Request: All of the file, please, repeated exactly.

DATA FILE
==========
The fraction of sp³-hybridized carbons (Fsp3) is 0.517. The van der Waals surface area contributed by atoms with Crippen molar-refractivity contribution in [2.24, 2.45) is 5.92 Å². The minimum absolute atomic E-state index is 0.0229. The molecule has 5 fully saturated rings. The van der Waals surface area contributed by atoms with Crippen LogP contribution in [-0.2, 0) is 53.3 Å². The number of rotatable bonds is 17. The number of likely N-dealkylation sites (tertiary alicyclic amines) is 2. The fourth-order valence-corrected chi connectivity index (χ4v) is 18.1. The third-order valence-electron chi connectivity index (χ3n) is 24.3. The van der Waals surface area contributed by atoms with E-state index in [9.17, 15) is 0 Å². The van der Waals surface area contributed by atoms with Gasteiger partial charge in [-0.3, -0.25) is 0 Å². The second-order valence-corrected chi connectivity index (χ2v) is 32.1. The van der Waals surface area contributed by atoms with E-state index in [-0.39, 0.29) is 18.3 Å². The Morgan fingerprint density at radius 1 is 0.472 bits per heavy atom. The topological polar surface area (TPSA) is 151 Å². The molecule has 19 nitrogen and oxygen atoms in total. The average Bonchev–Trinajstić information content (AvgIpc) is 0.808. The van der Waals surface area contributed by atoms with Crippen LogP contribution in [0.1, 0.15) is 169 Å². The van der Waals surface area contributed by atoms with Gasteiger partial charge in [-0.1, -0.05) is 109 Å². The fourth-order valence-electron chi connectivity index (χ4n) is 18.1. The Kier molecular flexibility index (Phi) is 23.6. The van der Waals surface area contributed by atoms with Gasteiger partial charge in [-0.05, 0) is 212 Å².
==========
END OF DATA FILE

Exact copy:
The fraction of sp³-hybridized carbons (Fsp3) is 0.517. The van der Waals surface area contributed by atoms with Crippen molar-refractivity contribution in [2.24, 2.45) is 5.92 Å². The minimum absolute atomic E-state index is 0.0229. The molecule has 5 fully saturated rings. The van der Waals surface area contributed by atoms with Crippen LogP contribution in [-0.2, 0) is 53.3 Å². The number of rotatable bonds is 17. The number of likely N-dealkylation sites (tertiary alicyclic amines) is 2. The fourth-order valence-corrected chi connectivity index (χ4v) is 18.1. The third-order valence-electron chi connectivity index (χ3n) is 24.3. The van der Waals surface area contributed by atoms with E-state index in [9.17, 15) is 0 Å². The van der Waals surface area contributed by atoms with Gasteiger partial charge in [-0.3, -0.25) is 0 Å². The second-order valence-corrected chi connectivity index (χ2v) is 32.1. The van der Waals surface area contributed by atoms with E-state index in [-0.39, 0.29) is 18.3 Å². The Morgan fingerprint density at radius 1 is 0.472 bits per heavy atom. The topological polar surface area (TPSA) is 151 Å². The molecule has 19 nitrogen and oxygen atoms in total. The average Bonchev–Trinajstić information content (AvgIpc) is 0.808. The van der Waals surface area contributed by atoms with Crippen LogP contribution in [0.1, 0.15) is 169 Å². The van der Waals surface area contributed by atoms with Gasteiger partial charge in [-0.1, -0.05) is 109 Å². The fourth-order valence-electron chi connectivity index (χ4n) is 18.1. The Kier molecular flexibility index (Phi) is 23.6. The van der Waals surface area contributed by atoms with Gasteiger partial charge in [-0.05, 0) is 212 Å².